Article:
My informant told me about a special card game that is unique to her family. This is her explanation of the rules of the game and the context it is played in:
“Okay, so this family tradition is a card game that we play, and my grandparents brought it to the family. It was my grandmother’s grandma who taught it to her, and then my grandma taught my grandpa, and now it’s a big part of that side of the family. So whenever we get together for family traditions or for weddings—even if it’s not for everybody, even if it’s just my parents getting together with my grandparents—we always play this game. It’s called ‘Oh, Hell’. Everybody starts with ten cards, and you work your way down. The first round is ten, then nine, eight, seven, six, five, four, three, two, one, and you go back up to ten. And so every time you have your cards and there’s a card that’s trump, so that suit is trump, and you bid on how many cards or how many tricks you will take. It’s kind of like you’re bidding on how many you will get, and you want to get that many tricks. But then, sometimes you’ll get too many or too little, and there’s a point system that goes along with that. And we made our own score sheets for it. And it’s very much so a family thing, because it’s not a common card game that many people know of. We have taught other people, but nobody knows it right off the bat. Um, and… yeah. So I just went to wedding in Arkansas for a cousin on my mom’s side of the family, and all our relatives were there, so of course we played ‘Oh, Hell’. And we had—like we always do—we had multiple tables playing the game. And then, I guess we had two tables going, and then the top winners at each table created a winners table, and the losers at each table created a losers table. Um, and it went form there. So we had the big winner, and then the winner of the losers, and all that stuff. So it is a big thing, definitely on just my mom’s side of the family. We don’t play it on my dad’s side; it’s just a [name redacted] family tradition.”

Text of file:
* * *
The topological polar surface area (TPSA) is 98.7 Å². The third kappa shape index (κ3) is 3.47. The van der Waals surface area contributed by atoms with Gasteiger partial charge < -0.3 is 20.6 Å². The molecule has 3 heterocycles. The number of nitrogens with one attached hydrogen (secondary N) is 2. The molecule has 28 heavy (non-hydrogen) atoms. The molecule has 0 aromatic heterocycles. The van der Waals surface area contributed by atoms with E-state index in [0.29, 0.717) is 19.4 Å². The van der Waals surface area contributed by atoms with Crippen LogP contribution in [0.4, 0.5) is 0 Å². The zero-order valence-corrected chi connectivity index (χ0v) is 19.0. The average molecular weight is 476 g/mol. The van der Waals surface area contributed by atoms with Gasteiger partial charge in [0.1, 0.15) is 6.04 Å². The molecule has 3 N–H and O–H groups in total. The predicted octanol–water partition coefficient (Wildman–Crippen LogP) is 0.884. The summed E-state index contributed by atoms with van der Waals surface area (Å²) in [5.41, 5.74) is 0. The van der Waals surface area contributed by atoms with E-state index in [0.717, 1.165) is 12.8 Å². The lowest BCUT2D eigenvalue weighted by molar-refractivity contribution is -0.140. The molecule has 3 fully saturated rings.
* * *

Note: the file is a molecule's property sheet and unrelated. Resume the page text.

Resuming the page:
My informant’s description of ‘Oh, Hell’ indicates how important this card game is to her family. It signals to them that they are all members of this family, because the people that immediately know how to play are all related. This is one activity that unites all the relatives, and as my informant said, it is especially meaningful when played at large family reunions or weddings. It brings all of the extended family together. My informant’s relatives live all around the country, so I can see that traditions like this are quite valuable in the way that they unify everyone. My informant is extremely close to her parents and to her brother; she is used to growing up in a very tight-knit family. ‘Oh, Hell’ allows her to grow closer to all of the people she is related to on her mother’s side. It is evident that one of the reasons her family stays so close is because of games like these that they can bond over. Thus, it is evident that one of the many functions of folklore is that it can be used to strengthen family bonds and build connections between relatives.